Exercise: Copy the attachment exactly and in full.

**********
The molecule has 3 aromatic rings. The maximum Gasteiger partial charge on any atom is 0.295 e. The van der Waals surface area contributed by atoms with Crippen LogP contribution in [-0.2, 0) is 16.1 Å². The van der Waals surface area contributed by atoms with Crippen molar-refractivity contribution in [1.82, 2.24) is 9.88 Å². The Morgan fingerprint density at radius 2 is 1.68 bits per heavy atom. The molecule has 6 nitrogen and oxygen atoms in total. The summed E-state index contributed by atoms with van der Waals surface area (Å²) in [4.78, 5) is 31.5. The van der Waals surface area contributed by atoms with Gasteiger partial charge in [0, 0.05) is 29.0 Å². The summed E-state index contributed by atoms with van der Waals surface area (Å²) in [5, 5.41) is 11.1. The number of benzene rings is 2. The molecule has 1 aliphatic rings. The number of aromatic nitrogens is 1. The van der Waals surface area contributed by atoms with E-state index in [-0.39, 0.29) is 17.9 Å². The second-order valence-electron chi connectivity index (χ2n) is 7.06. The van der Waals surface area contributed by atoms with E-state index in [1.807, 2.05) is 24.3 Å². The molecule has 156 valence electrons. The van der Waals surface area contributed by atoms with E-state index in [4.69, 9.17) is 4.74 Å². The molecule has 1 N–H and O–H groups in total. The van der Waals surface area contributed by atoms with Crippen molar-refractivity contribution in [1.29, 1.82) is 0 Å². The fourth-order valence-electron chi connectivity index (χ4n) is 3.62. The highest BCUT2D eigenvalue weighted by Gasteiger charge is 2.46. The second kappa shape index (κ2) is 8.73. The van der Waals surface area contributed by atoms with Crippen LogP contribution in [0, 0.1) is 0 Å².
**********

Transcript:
The molecule has 3 aromatic rings. The maximum Gasteiger partial charge on any atom is 0.295 e. The van der Waals surface area contributed by atoms with Crippen LogP contribution in [-0.2, 0) is 16.1 Å². The van der Waals surface area contributed by atoms with Crippen molar-refractivity contribution in [1.82, 2.24) is 9.88 Å². The Morgan fingerprint density at radius 2 is 1.68 bits per heavy atom. The molecule has 6 nitrogen and oxygen atoms in total. The summed E-state index contributed by atoms with van der Waals surface area (Å²) in [4.78, 5) is 31.5. The van der Waals surface area contributed by atoms with Gasteiger partial charge in [0, 0.05) is 29.0 Å². The summed E-state index contributed by atoms with van der Waals surface area (Å²) in [5, 5.41) is 11.1. The number of benzene rings is 2. The molecule has 1 aliphatic rings. The number of aromatic nitrogens is 1. The van der Waals surface area contributed by atoms with E-state index in [-0.39, 0.29) is 17.9 Å². The second-order valence-electron chi connectivity index (χ2n) is 7.06. The van der Waals surface area contributed by atoms with E-state index in [1.807, 2.05) is 24.3 Å². The molecule has 156 valence electrons. The van der Waals surface area contributed by atoms with E-state index in [4.69, 9.17) is 4.74 Å². The molecule has 1 N–H and O–H groups in total. The van der Waals surface area contributed by atoms with Crippen molar-refractivity contribution in [1.29, 1.82) is 0 Å². The fourth-order valence-electron chi connectivity index (χ4n) is 3.62. The highest BCUT2D eigenvalue weighted by Gasteiger charge is 2.46. The second kappa shape index (κ2) is 8.73. The van der Waals surface area contributed by atoms with Crippen LogP contribution in [0, 0.1) is 0 Å².